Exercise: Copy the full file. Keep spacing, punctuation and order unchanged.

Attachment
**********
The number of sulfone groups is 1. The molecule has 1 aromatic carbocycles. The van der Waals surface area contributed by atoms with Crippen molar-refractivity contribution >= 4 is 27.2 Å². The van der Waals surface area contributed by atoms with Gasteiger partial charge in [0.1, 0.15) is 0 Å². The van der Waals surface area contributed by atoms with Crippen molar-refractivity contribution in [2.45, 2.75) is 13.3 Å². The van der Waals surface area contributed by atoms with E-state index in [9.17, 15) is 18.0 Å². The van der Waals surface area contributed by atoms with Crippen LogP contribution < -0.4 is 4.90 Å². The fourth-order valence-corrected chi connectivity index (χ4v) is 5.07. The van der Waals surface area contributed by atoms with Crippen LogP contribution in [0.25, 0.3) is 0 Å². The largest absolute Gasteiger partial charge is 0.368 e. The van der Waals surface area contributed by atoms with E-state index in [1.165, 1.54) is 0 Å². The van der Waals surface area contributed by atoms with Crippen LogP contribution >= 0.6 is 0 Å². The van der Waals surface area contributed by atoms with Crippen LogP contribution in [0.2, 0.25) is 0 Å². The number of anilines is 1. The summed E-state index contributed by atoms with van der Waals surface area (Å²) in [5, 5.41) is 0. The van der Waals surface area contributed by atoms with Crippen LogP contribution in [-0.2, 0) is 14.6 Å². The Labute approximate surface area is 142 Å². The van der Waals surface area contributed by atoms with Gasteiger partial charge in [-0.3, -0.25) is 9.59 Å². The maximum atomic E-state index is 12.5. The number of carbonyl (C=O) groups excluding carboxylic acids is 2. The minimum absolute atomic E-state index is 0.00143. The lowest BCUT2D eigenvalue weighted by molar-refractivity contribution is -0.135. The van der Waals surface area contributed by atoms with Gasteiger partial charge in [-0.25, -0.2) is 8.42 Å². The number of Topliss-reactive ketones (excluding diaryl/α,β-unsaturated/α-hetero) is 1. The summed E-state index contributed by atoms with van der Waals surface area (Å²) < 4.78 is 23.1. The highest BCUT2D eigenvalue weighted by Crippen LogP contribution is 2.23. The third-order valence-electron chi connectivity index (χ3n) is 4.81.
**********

The number of sulfone groups is 1. The molecule has 1 aromatic carbocycles. The van der Waals surface area contributed by atoms with Crippen molar-refractivity contribution >= 4 is 27.2 Å². The van der Waals surface area contributed by atoms with Gasteiger partial charge in [0.1, 0.15) is 0 Å². The van der Waals surface area contributed by atoms with Crippen molar-refractivity contribution in [2.45, 2.75) is 13.3 Å². The van der Waals surface area contributed by atoms with E-state index in [9.17, 15) is 18.0 Å². The van der Waals surface area contributed by atoms with Crippen LogP contribution < -0.4 is 4.90 Å². The fourth-order valence-corrected chi connectivity index (χ4v) is 5.07. The van der Waals surface area contributed by atoms with Crippen LogP contribution in [0.25, 0.3) is 0 Å². The largest absolute Gasteiger partial charge is 0.368 e. The van der Waals surface area contributed by atoms with E-state index in [1.165, 1.54) is 0 Å². The van der Waals surface area contributed by atoms with Crippen LogP contribution >= 0.6 is 0 Å². The van der Waals surface area contributed by atoms with Crippen LogP contribution in [0.2, 0.25) is 0 Å². The number of anilines is 1. The summed E-state index contributed by atoms with van der Waals surface area (Å²) in [5, 5.41) is 0. The van der Waals surface area contributed by atoms with Crippen LogP contribution in [-0.2, 0) is 14.6 Å². The Labute approximate surface area is 142 Å². The van der Waals surface area contributed by atoms with Gasteiger partial charge in [-0.3, -0.25) is 9.59 Å². The maximum atomic E-state index is 12.5. The number of carbonyl (C=O) groups excluding carboxylic acids is 2. The minimum absolute atomic E-state index is 0.00143. The lowest BCUT2D eigenvalue weighted by molar-refractivity contribution is -0.135. The van der Waals surface area contributed by atoms with Gasteiger partial charge in [-0.25, -0.2) is 8.42 Å². The number of Topliss-reactive ketones (excluding diaryl/α,β-unsaturated/α-hetero) is 1. The summed E-state index contributed by atoms with van der Waals surface area (Å²) < 4.78 is 23.1. The highest BCUT2D eigenvalue weighted by Crippen LogP contribution is 2.23. The third-order valence-electron chi connectivity index (χ3n) is 4.81.